Sen. Bernie Sanders (I-VT) told CBS News’ Face the Nation on Sunday that he is confident a bill he co-sponsored with Sen. Mike Lee (R-UT) could end U.S. support for Saudi Arabia’s war in Yemen.
“I think we now have a chance to get a majority of the United States Senate,” Sanders said. The resolution is being framed as a response to the Saudi regime’s murder of journalist Jamal Khashoggi. But it would also hand Iran a crucial strategic victory.
The civil war in Yemen began in 2014 with the attempt by Houthi rebels, backed by Iran, to overthrow the country’s government. Saudi Arabia, seeking to counter the spread of Iranian influence and power, backed the Yemeni government. It has conducted a bombing campaign that has been blamed for civilian deaths. Now, however, with Iran facing financial collapse due to U.S. sanctions, both sides are ready for United Nations-brokered peace talks.
There is currently a debate about whether U.S. support for the Saudis is covered by the post-9/11 Authorization to Use Military Force (AUMF), or if U.S. involvement requires separate authorization, because it is limited to indirect support. Last year, the U.S. House adopted a non-binding resolution stating that U.S. involvement in Yemen had not been authorized. However the issue is ultimately resolved in Congress, dropping U.S. support for the Saudi war in Yemen is a mistake. It might make politicians in Washington feel good about taking a stand for human rights, but it would also mean surrendering Yemen to Iranian control.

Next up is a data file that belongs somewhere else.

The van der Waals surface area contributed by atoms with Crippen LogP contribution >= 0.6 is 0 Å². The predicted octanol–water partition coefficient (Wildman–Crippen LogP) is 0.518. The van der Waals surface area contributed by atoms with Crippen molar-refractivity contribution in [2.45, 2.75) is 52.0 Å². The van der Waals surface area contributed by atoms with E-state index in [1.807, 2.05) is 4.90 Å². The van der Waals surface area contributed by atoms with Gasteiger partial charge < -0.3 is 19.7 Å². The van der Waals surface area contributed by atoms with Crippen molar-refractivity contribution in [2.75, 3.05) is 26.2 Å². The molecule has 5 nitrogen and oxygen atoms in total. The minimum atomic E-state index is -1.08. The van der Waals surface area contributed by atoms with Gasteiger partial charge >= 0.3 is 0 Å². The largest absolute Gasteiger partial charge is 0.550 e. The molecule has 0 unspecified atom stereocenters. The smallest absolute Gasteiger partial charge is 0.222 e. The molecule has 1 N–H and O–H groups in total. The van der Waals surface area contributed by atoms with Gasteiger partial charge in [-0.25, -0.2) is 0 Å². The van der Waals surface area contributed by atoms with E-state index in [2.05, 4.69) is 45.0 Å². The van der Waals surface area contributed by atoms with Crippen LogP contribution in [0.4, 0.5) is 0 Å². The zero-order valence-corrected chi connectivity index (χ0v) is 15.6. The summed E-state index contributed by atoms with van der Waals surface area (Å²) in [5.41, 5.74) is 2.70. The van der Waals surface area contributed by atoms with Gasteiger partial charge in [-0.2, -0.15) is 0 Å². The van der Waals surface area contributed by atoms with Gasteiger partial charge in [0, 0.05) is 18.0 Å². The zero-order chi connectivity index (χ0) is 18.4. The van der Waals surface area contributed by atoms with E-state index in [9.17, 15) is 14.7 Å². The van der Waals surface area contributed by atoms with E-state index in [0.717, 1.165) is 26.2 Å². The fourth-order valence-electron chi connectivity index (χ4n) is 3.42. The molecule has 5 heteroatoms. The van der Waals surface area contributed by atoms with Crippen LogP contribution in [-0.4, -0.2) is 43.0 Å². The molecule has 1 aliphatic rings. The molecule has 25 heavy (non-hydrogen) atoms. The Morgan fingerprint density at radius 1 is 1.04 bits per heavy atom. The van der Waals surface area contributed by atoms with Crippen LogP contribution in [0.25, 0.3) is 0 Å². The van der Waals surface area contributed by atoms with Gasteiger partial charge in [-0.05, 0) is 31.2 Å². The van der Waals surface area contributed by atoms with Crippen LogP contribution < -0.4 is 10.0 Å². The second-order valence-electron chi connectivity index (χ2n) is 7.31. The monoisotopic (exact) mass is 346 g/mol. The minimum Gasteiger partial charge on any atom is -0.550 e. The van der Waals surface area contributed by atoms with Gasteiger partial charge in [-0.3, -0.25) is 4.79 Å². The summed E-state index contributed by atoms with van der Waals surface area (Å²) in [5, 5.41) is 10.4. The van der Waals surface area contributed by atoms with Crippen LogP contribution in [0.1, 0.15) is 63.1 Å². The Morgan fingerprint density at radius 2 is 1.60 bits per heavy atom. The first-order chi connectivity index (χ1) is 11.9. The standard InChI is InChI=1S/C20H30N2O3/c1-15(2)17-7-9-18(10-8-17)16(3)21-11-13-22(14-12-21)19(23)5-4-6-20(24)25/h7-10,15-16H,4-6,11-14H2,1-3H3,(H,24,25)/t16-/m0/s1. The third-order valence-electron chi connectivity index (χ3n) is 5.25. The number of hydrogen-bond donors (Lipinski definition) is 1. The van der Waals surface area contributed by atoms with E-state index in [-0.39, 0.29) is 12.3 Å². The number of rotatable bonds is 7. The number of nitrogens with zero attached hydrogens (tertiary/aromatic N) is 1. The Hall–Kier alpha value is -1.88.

As a consequence, Iran would control the Bab el Mandeb, the strait at the southern end of the Red Sea, an important shipping lane. Iranian-backed forces could also be parked across the strait from the U.S. naval base in Djibouti, a direct threat. And Iran would be rewarded for its aggression, almost certainly guaranteeing that it will intervene again elsewhere — with disastrous human rights consequences.
The Houthis and the Yemeni government are finally sitting down to negotiate a peaceful end to the talks. Dropping U.S. support for the Saudi-backed side would likely destabilize those talks and encourage Iran’s proxies to keep fighting.. The result would ironically be the opposite of the goal of the peace that Sanders and Lee say they want.
Congress’s belated concern for the human rights record of the Saudi regime deserves to be seen for what it really is: an opportunistic attempt to embarrass President Donald Trump.
The alternative to the alliance with Saudi Arabia is not peace and harmony in the Middle East. Rather, it is the expansion of Iran’s destructive power — at the very moment when the Iranian challenge might be overcome through U.S. leadership and cooperation with our allies.
Joel B. Pollak is Senior Editor-at-Large at Breitbart News. He is a winner of the 2018 Robert Novak Journalism Alumni Fellowship. He is also the co-author of How Trump Won: The Inside Story of a Revolution, which is available from Regnery. Follow him on Twitter at @joelpollak.